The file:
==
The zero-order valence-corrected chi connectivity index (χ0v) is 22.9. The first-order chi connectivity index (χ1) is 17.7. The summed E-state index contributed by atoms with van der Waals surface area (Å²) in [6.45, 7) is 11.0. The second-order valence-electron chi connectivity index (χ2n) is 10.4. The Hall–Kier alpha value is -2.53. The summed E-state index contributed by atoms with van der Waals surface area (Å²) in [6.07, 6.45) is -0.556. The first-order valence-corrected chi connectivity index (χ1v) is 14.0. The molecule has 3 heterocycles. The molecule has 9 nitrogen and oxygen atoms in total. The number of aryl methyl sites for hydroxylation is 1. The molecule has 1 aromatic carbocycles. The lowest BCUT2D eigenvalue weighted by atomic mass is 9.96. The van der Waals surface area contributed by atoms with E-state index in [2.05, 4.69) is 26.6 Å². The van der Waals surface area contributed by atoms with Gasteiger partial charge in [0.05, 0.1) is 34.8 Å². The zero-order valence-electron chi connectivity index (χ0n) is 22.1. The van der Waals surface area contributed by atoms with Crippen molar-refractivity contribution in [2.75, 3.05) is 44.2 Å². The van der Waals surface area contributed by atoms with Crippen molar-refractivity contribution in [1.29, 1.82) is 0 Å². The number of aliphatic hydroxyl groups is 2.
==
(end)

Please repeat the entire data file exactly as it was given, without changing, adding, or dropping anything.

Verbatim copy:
The zero-order valence-corrected chi connectivity index (χ0v) is 22.9. The first-order chi connectivity index (χ1) is 17.7. The summed E-state index contributed by atoms with van der Waals surface area (Å²) in [6.45, 7) is 11.0. The second-order valence-electron chi connectivity index (χ2n) is 10.4. The Hall–Kier alpha value is -2.53. The summed E-state index contributed by atoms with van der Waals surface area (Å²) in [6.07, 6.45) is -0.556. The first-order valence-corrected chi connectivity index (χ1v) is 14.0. The molecule has 3 heterocycles. The molecule has 9 nitrogen and oxygen atoms in total. The number of aryl methyl sites for hydroxylation is 1. The molecule has 1 aromatic carbocycles. The lowest BCUT2D eigenvalue weighted by atomic mass is 9.96. The van der Waals surface area contributed by atoms with E-state index in [2.05, 4.69) is 26.6 Å². The van der Waals surface area contributed by atoms with Gasteiger partial charge in [0.05, 0.1) is 34.8 Å². The zero-order valence-electron chi connectivity index (χ0n) is 22.1. The van der Waals surface area contributed by atoms with Crippen molar-refractivity contribution in [2.75, 3.05) is 44.2 Å². The van der Waals surface area contributed by atoms with Crippen molar-refractivity contribution in [1.29, 1.82) is 0 Å². The number of aliphatic hydroxyl groups is 2.